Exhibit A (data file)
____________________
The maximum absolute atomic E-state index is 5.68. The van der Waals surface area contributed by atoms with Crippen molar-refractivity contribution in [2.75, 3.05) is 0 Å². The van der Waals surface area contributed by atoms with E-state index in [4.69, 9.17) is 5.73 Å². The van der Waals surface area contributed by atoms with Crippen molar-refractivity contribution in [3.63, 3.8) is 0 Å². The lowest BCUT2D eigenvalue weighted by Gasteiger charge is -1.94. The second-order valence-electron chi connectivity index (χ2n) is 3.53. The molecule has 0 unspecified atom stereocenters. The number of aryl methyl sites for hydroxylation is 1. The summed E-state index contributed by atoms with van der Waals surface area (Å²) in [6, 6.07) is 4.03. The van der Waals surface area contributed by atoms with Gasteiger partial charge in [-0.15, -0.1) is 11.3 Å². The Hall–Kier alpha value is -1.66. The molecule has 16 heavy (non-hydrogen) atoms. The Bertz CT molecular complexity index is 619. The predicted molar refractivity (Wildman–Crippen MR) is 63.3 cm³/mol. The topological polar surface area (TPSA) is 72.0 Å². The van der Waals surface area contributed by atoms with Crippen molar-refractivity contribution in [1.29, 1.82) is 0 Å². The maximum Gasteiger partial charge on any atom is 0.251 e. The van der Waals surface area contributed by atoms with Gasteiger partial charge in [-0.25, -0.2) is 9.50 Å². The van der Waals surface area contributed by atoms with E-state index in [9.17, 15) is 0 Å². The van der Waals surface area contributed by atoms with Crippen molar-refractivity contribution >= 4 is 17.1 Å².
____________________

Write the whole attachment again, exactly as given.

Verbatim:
The maximum absolute atomic E-state index is 5.68. The van der Waals surface area contributed by atoms with Crippen molar-refractivity contribution in [2.75, 3.05) is 0 Å². The van der Waals surface area contributed by atoms with E-state index in [4.69, 9.17) is 5.73 Å². The van der Waals surface area contributed by atoms with Crippen molar-refractivity contribution in [3.63, 3.8) is 0 Å². The lowest BCUT2D eigenvalue weighted by Gasteiger charge is -1.94. The second-order valence-electron chi connectivity index (χ2n) is 3.53. The molecule has 0 unspecified atom stereocenters. The number of aryl methyl sites for hydroxylation is 1. The summed E-state index contributed by atoms with van der Waals surface area (Å²) in [6, 6.07) is 4.03. The van der Waals surface area contributed by atoms with Gasteiger partial charge in [-0.15, -0.1) is 11.3 Å². The Hall–Kier alpha value is -1.66. The molecule has 16 heavy (non-hydrogen) atoms. The Bertz CT molecular complexity index is 619. The predicted molar refractivity (Wildman–Crippen MR) is 63.3 cm³/mol. The topological polar surface area (TPSA) is 72.0 Å². The van der Waals surface area contributed by atoms with Crippen molar-refractivity contribution in [1.29, 1.82) is 0 Å². The maximum Gasteiger partial charge on any atom is 0.251 e. The van der Waals surface area contributed by atoms with Gasteiger partial charge in [-0.25, -0.2) is 9.50 Å². The van der Waals surface area contributed by atoms with E-state index in [9.17, 15) is 0 Å². The van der Waals surface area contributed by atoms with Crippen molar-refractivity contribution >= 4 is 17.1 Å².